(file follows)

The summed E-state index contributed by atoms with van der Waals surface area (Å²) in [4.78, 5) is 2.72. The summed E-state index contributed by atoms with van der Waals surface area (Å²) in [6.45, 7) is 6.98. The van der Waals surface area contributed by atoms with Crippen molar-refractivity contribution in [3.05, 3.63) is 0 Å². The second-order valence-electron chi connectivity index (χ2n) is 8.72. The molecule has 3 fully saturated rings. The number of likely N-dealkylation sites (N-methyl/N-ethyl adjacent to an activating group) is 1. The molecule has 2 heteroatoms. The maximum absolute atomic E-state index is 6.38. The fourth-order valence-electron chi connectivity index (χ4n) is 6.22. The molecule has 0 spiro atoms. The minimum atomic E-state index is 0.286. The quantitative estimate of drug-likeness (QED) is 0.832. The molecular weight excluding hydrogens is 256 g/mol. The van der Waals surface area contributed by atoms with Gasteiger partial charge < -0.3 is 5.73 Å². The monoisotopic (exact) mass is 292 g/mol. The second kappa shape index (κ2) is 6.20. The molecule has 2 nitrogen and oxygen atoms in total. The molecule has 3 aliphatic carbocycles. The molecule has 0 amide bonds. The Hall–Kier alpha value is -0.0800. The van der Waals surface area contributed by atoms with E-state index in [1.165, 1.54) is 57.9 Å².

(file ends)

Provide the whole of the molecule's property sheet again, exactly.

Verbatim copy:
The summed E-state index contributed by atoms with van der Waals surface area (Å²) in [4.78, 5) is 2.72. The summed E-state index contributed by atoms with van der Waals surface area (Å²) in [6.45, 7) is 6.98. The van der Waals surface area contributed by atoms with Crippen molar-refractivity contribution in [3.05, 3.63) is 0 Å². The second-order valence-electron chi connectivity index (χ2n) is 8.72. The molecule has 3 fully saturated rings. The number of likely N-dealkylation sites (N-methyl/N-ethyl adjacent to an activating group) is 1. The molecule has 2 heteroatoms. The maximum absolute atomic E-state index is 6.38. The fourth-order valence-electron chi connectivity index (χ4n) is 6.22. The molecule has 0 spiro atoms. The minimum atomic E-state index is 0.286. The quantitative estimate of drug-likeness (QED) is 0.832. The molecular weight excluding hydrogens is 256 g/mol. The van der Waals surface area contributed by atoms with Gasteiger partial charge < -0.3 is 5.73 Å². The monoisotopic (exact) mass is 292 g/mol. The second kappa shape index (κ2) is 6.20. The molecule has 2 nitrogen and oxygen atoms in total. The molecule has 3 aliphatic carbocycles. The molecule has 0 amide bonds. The Hall–Kier alpha value is -0.0800. The van der Waals surface area contributed by atoms with E-state index in [1.165, 1.54) is 57.9 Å².